The two terms commonly used to describe these bloodstream infections are central line-related bloodstream infections (CRBSIs) and central line-associated bloodstream infections (CLABSIs).[2],[3] The definition of CRBSI is more rigorous. CRBSI is defined as a positive blood culture obtained through a peripheral vein with clinical manifestations of infection (fever, chills and/or hypotension) with no other apparent site of infection (apart from the catheter); one of the following should be present: (i) a positive semi-quantitative central catheter tip culture of more than 15 cfu/ml (ii) or a ratio of 3:1 cfu between the central line and the peripheral vein quantitative blood culture or (iii) a central line culture being positive 120 min earlier than the peripheral vein blood culture collected at the same time with equal volume. Clearly, not all centres and laboratories have resources to diagnose CRBSI. Hence, for surveillance and infection control purposes, CLABSI is preferred. It is defined as a positive peripheral line blood culture with clinical manifestations of infections and no other apparent focus of infection and with a central line which has been in place for more than 48 h or removed the day earlier.

The incidence of CLABSI depends on compliance to infection control practices. The developed countries have managed to reduce the incidence of CLABSI to very low rates due to strict infection control practices and good nurse–patient ratios. In the resource-limited settings, these rates are often high due to lack of resources, trained staff, frequent attrition and unfavourable nurse: patient ratio.[2] The International Nosocomial Infection Control Consortium (INICC) has evaluated extensively CLABSI rates in developing countries through multicentric studies. However, it is important to have reliable data from single centres on the incidence of CLABSI which adhere to a comprehensive infection control policy. Single-centre data from India are very limited. Like the incidence, the aetiology of CLABSI in developed world is significantly different from the resource-limited setting; Gram-positive isolates predominate in the former unlike Gram-negative in the latter. Knowledge of aetiology and antimicrobial susceptibility is crucial to design empiric treatment regimens for healthcare-associated infections in a particular unit, track antimicrobial resistance patterns and measure the success of antimicrobial stewardship programs. While country-specific data about aetiology and antimicrobial susceptibility are useful, most units need to collate their own data to formulate their own regimens.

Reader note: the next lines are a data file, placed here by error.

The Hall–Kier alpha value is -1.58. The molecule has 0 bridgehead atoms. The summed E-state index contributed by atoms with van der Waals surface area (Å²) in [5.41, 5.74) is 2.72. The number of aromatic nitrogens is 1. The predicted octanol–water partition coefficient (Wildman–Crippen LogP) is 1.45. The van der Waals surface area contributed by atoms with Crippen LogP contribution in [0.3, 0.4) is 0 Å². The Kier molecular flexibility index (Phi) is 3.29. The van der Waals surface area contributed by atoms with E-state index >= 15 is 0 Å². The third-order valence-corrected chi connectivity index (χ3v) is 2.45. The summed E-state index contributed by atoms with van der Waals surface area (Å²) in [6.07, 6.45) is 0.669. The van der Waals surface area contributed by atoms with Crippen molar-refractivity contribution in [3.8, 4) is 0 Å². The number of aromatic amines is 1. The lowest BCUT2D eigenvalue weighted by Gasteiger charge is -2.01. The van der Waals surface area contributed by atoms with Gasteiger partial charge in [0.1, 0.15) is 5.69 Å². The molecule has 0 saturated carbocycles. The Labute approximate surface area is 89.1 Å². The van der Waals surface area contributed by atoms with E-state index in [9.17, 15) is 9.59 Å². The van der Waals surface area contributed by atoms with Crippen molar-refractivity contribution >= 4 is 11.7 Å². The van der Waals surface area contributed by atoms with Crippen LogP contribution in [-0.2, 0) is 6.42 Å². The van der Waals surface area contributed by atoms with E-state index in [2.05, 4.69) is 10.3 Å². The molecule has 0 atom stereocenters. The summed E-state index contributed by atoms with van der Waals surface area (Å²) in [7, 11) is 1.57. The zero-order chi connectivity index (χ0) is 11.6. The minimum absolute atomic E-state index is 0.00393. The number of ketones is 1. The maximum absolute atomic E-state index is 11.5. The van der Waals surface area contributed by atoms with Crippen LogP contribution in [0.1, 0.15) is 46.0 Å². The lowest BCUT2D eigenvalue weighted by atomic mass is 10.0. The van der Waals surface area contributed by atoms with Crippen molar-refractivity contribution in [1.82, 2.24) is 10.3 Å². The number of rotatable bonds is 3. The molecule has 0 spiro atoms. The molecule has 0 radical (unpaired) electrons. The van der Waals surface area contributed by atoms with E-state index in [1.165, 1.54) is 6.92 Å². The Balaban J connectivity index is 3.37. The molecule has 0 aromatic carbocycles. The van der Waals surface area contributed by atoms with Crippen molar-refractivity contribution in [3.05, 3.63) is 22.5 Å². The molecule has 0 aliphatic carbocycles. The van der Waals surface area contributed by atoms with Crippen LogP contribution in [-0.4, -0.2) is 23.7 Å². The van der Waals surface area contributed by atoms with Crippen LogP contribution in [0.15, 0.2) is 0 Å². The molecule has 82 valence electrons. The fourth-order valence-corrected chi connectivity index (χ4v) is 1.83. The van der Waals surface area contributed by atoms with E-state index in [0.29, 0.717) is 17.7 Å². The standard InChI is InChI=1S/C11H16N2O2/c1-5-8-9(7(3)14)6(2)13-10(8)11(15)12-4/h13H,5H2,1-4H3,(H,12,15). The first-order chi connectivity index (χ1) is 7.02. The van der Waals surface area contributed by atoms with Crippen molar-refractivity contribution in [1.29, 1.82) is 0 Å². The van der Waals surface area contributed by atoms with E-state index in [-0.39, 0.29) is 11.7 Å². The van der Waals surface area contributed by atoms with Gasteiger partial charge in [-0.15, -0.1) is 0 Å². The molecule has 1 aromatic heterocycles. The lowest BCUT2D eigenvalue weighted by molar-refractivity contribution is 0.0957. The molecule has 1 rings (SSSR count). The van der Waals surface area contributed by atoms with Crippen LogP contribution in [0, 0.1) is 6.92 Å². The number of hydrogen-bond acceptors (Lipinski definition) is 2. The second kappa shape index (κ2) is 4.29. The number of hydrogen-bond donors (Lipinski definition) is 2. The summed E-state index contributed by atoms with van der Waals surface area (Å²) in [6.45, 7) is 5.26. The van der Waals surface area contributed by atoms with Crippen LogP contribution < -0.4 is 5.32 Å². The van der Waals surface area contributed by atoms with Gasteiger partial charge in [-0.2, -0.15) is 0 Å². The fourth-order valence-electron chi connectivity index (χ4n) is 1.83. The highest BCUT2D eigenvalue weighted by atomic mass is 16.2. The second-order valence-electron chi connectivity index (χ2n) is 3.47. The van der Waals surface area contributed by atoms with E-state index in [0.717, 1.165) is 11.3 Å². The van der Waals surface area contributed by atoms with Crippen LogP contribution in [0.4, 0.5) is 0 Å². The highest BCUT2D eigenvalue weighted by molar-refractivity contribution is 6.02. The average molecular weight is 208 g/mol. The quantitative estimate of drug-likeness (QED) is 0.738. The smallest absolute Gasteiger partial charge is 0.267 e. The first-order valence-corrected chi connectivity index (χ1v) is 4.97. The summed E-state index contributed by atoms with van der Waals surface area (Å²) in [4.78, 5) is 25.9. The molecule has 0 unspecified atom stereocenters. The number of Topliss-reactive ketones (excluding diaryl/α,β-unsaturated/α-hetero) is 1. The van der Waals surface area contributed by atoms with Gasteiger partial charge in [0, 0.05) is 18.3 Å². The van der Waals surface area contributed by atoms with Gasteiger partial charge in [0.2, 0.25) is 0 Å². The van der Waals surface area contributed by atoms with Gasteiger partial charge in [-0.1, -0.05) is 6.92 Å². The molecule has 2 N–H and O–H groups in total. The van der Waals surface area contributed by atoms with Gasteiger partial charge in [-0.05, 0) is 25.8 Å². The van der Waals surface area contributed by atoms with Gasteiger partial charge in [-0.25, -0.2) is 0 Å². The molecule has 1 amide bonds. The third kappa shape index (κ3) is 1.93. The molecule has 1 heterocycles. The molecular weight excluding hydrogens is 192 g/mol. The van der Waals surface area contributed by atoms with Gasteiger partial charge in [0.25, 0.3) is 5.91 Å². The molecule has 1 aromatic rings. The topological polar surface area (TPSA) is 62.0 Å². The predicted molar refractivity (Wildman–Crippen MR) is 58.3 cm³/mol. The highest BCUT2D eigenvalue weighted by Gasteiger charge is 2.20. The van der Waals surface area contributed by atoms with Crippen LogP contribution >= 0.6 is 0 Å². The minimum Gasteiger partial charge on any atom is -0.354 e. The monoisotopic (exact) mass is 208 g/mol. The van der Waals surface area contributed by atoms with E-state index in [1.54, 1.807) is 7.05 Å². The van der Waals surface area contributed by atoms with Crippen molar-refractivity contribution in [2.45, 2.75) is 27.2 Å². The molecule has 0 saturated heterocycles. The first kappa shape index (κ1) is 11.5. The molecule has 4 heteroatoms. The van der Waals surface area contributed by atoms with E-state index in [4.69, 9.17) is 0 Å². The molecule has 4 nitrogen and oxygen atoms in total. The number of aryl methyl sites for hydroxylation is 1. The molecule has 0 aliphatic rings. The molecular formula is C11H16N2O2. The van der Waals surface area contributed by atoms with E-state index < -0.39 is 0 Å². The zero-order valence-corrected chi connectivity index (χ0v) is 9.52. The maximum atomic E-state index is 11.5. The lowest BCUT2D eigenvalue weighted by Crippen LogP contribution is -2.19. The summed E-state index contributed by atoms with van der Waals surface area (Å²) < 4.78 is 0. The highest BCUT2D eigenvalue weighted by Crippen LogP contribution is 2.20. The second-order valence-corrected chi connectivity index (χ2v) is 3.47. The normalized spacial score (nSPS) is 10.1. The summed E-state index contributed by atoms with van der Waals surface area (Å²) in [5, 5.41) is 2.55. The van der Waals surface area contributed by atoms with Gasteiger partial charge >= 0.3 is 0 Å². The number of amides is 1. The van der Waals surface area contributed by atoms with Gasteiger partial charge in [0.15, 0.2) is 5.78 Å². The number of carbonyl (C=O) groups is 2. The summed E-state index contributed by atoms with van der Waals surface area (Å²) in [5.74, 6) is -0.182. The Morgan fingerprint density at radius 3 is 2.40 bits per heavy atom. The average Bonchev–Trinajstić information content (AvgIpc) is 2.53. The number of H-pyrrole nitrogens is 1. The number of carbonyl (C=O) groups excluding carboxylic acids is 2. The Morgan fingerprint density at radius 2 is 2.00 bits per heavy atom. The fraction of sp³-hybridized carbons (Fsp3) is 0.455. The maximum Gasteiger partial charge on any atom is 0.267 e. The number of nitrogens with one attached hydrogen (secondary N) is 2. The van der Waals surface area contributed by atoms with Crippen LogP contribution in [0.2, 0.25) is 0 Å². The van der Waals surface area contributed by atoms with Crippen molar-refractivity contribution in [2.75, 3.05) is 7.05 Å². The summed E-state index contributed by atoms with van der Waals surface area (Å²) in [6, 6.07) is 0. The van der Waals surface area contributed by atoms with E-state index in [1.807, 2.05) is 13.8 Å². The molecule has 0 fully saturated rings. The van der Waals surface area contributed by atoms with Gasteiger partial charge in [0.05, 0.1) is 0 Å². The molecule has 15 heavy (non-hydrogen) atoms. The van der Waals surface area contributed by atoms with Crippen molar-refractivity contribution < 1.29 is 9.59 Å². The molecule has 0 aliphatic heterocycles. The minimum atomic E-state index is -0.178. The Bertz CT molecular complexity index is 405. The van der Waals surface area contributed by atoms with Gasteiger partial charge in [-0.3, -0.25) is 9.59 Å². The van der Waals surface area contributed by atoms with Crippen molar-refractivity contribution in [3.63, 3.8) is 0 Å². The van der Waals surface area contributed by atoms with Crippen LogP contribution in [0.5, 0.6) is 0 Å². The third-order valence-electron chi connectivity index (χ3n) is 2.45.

This study was conducted with the objective of establishing benchmarks for CLABSI rates in Indian intensive care units (ICUs) as well as track aetiology and antimicrobial susceptibilities of these nosocomial infections.


 ~ Material and Methods Top


This is a 8-year prospective study conducted at a 750-bedded private tertiary care multi-specialty hospital in Mumbai, India, which was commissioned in January 2009. All patients admitted to the adult, paediatric and neonatal ICUs (NICUs) with an indwelling percutaneous CVL including umbilical venous line and peripherally inserted central catheters during the study period between January 2011 and December 2018 were included in the study. Patients with implanted CVC and ports were excluded. The study was approved by the Institutional Ethics and Research Committee.

The hospital has a well-developed system for surveillance of CLABSI as per the INICC methodology.[2] Patients with suspected CLABSI were subjected to two sets of blood cultures drawn from the central line as well as peripheral venipuncture. Blood culture bottles were placed in automated blood culture system (BacT/ALERT BioMérieux, BACTEC BD). Flag-positive blood culture bottles were subcultured on 5% sheep blood agar and MacConkey's agar plates and incubated overnight at 37°C. The next morning, culture plates were examined and colony morphology was noted. Culture isolates were identified and susceptibility was done using automated system (Vitek Compact 2). If the blood cultures did not flag for 7 days, they were reported negative. The Clinical and Laboratory Standards Institute breakpoints were used for defining susceptibility; for tigecycline breakpoints were those recommended by the US Food and Drug Administration. Colistin susceptibility was determined using VITEK from 2011-2017 and broth microdilution (BMD) 2018 onwards. 2 was considered as the susceptibility breakpoint. CLABSI was defined as episodes of sepsis developing in the study patients after 48 h of admission to the ICU with positive cultures from both central line and peripheral venipuncture. Patients with sepsis and a positive central line culture but negative cultures from the peripheral venipuncture/or when peripheral cultures could not be sent due to venous access problems were considered as CLABSI if no other focus of infection was found on clinical examination and investigations (e.g. chest X-ray, urine cultures and abdominal imaging). The incidence rate of CLABSI was expressed as number of episodes per 1000 central line days. Aetiology and antimicrobial susceptibility was tabulated and expressed as simple percentages. Crude mortality of patients having CLABSI at the time of transfer from the ICU was calculated as a percentage.